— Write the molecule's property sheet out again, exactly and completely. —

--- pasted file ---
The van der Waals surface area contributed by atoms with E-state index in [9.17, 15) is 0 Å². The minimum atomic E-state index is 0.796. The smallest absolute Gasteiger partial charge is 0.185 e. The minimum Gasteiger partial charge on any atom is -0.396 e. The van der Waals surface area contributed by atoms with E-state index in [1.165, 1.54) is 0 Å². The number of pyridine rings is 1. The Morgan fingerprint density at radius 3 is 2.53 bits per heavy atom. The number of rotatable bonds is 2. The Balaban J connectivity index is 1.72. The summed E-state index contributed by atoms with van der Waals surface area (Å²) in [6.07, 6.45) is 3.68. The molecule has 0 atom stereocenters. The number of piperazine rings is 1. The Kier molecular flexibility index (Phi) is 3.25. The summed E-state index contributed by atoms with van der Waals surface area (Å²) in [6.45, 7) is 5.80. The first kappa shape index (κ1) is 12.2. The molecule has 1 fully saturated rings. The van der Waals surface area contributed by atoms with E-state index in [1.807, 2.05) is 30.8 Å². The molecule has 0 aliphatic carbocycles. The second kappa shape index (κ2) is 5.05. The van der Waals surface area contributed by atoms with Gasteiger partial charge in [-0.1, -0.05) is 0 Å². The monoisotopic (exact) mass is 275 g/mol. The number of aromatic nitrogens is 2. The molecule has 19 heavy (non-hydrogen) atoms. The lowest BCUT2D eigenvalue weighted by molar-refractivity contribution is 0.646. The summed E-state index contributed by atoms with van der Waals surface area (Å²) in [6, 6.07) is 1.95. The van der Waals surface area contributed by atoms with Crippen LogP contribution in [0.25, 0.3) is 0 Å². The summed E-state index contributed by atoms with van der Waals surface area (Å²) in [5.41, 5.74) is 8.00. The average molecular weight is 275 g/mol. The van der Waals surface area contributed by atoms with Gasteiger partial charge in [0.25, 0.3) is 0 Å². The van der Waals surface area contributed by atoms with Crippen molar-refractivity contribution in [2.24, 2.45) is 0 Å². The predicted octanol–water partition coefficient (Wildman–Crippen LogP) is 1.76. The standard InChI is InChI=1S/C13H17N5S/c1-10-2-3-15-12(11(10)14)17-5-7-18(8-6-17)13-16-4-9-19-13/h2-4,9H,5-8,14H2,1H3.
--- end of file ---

The van der Waals surface area contributed by atoms with E-state index in [9.17, 15) is 0 Å². The minimum atomic E-state index is 0.796. The smallest absolute Gasteiger partial charge is 0.185 e. The minimum Gasteiger partial charge on any atom is -0.396 e. The van der Waals surface area contributed by atoms with E-state index in [1.165, 1.54) is 0 Å². The number of pyridine rings is 1. The Morgan fingerprint density at radius 3 is 2.53 bits per heavy atom. The number of rotatable bonds is 2. The Balaban J connectivity index is 1.72. The summed E-state index contributed by atoms with van der Waals surface area (Å²) in [6.07, 6.45) is 3.68. The molecule has 0 atom stereocenters. The number of piperazine rings is 1. The Kier molecular flexibility index (Phi) is 3.25. The summed E-state index contributed by atoms with van der Waals surface area (Å²) in [6.45, 7) is 5.80. The first kappa shape index (κ1) is 12.2. The molecule has 1 fully saturated rings. The van der Waals surface area contributed by atoms with E-state index in [1.807, 2.05) is 30.8 Å². The molecule has 0 aliphatic carbocycles. The second kappa shape index (κ2) is 5.05. The van der Waals surface area contributed by atoms with Gasteiger partial charge in [-0.1, -0.05) is 0 Å². The monoisotopic (exact) mass is 275 g/mol. The number of aromatic nitrogens is 2. The molecule has 19 heavy (non-hydrogen) atoms. The lowest BCUT2D eigenvalue weighted by molar-refractivity contribution is 0.646. The summed E-state index contributed by atoms with van der Waals surface area (Å²) in [6, 6.07) is 1.95. The van der Waals surface area contributed by atoms with Crippen LogP contribution in [0.25, 0.3) is 0 Å². The summed E-state index contributed by atoms with van der Waals surface area (Å²) in [5.41, 5.74) is 8.00. The average molecular weight is 275 g/mol. The van der Waals surface area contributed by atoms with Gasteiger partial charge in [0.25, 0.3) is 0 Å². The van der Waals surface area contributed by atoms with Crippen molar-refractivity contribution in [2.24, 2.45) is 0 Å². The predicted octanol–water partition coefficient (Wildman–Crippen LogP) is 1.76. The standard InChI is InChI=1S/C13H17N5S/c1-10-2-3-15-12(11(10)14)17-5-7-18(8-6-17)13-16-4-9-19-13/h2-4,9H,5-8,14H2,1H3.